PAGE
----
Differential clinical presentation of Adamantiades–Behçet's disease in non-endemic and endemic areas: retrospective data from a Middle-European cohort study

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To assess demographical and clinical data in a Middle-European cohort of patients with Adamantiades–Behçet's disease (ABD), together with the use of medication in adherence to international guidelines.


In a retrospective cohort study, in- and outpatients of an Austrian secondary and tertiary university hospital center were analyzed independent from the medical discipline involved. After ethics approval, screening for ABD-patients in the clinical information system resulted in 1821 documents from 1997 to 2016. Patients fulfilling the International Criteria for Behçet's Disease were included, and ABD symptoms and signs together with medical interventions for immunosuppression, anticoagulation and pain management were identified by individual chart reviews and evaluated for conformity with international recommendations.


A total of 76 ABD patients were identified with 39.1% Austrian and 37.0% Turkish origin. Genital aphthae and skin manifestations were more frequent, neurological, gastrointestinal and vascular manifestations less frequent in ABD patients of Turkish origin living in Austria compared to those living in Turkey (each P < 0.05). The male-to-female ratio averaged 0.86 (0.39 in patients with Austrian and 1.43 with Turkish backgrounds), and was 3.3 in patients with venous manifestations. Out of 174 medical interventions, 55.2% fully matched the European League Against Rheumatism recommendations of 2008, and 93.7% were considered at least as equal to the recommendations. Indications for tumor necrosis factor inhibition were in line with the 2007 Sfikakis recommendations.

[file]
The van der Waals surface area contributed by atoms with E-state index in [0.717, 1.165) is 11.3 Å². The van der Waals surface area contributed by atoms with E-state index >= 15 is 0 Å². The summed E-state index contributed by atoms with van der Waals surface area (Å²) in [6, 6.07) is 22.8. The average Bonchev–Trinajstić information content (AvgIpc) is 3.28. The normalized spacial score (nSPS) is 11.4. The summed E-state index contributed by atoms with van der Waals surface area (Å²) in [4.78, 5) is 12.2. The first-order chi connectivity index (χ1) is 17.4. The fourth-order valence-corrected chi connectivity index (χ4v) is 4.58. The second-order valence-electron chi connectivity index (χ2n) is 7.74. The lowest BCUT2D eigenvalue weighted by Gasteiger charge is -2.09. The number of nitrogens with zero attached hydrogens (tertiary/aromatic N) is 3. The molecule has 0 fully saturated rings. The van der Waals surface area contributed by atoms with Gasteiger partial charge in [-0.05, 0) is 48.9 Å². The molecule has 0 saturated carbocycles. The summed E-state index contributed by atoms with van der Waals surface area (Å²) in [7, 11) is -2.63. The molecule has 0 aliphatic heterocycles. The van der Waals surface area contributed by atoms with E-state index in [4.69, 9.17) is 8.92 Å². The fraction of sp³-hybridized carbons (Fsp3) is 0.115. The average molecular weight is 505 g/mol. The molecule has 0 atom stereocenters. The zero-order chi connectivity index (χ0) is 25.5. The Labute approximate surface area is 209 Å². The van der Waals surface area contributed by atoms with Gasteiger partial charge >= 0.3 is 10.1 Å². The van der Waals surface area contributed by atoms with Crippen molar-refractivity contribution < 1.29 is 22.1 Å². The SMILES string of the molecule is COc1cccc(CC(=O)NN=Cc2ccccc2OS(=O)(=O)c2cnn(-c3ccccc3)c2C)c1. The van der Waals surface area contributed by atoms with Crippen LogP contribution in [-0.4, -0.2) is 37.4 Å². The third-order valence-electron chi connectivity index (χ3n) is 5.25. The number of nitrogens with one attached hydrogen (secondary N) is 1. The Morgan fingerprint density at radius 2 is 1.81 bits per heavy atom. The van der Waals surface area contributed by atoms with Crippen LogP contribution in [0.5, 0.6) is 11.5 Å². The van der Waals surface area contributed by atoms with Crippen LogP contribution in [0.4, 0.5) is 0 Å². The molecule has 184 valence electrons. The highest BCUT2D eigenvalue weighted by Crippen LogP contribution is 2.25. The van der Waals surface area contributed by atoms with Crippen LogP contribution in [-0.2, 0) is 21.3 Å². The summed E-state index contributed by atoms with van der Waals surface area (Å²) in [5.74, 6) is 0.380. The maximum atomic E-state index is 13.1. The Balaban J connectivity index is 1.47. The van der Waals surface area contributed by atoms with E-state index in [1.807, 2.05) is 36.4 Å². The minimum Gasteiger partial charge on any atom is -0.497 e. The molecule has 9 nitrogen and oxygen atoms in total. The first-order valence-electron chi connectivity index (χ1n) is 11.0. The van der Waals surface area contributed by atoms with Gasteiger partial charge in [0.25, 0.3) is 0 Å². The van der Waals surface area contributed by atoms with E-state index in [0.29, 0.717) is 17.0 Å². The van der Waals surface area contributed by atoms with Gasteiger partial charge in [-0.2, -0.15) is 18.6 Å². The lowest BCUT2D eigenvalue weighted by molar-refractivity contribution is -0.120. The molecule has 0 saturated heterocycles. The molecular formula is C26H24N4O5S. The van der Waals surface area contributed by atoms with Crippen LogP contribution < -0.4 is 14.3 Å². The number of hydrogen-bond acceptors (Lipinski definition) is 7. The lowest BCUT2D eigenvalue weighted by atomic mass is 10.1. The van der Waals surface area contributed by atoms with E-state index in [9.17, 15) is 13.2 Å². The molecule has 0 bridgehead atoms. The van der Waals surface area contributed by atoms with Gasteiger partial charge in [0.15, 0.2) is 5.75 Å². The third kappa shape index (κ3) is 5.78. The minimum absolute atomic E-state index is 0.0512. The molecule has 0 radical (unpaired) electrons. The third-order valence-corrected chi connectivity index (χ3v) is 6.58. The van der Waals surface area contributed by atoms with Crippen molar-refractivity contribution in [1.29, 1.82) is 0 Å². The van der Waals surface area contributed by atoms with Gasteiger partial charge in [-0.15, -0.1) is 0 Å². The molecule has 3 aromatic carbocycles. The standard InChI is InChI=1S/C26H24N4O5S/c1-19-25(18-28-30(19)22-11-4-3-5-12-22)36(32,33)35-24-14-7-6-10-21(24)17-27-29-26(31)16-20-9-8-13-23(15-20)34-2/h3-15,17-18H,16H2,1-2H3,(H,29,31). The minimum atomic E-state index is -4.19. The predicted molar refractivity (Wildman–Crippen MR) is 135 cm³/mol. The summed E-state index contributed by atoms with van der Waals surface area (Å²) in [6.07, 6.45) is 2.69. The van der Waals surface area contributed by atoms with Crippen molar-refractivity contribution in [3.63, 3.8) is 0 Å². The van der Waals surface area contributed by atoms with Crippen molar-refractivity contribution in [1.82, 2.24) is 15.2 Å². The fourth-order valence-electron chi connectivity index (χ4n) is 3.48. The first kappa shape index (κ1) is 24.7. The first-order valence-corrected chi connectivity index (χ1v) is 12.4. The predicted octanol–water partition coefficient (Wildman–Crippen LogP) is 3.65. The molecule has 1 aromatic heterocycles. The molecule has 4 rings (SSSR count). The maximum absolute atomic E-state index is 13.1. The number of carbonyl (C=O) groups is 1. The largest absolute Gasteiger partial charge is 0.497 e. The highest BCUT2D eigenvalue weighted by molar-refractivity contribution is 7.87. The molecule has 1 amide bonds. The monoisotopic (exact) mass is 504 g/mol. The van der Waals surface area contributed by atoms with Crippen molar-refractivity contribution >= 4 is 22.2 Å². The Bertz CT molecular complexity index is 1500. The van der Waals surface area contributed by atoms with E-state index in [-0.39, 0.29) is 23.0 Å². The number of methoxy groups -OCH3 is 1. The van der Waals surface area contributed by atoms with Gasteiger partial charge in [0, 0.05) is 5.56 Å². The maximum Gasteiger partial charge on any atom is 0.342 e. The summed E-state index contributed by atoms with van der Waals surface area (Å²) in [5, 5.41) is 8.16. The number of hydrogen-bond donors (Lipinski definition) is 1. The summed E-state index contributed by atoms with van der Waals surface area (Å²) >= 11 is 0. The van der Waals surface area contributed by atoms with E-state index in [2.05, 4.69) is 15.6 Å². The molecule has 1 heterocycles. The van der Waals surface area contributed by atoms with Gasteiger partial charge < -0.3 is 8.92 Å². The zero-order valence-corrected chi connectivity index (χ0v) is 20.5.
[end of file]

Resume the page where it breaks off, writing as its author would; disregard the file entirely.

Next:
In this Middle-European ABD cohort clinical presentations between patients of Austrian and Turkish origin do not strongly vary, whereas Turkish patients from the non-endemic Innsbruck cohort present differently compared to patients living in Turkey. The role of such cohort analyses will increase, from the epidemiological as well as the management perspective.

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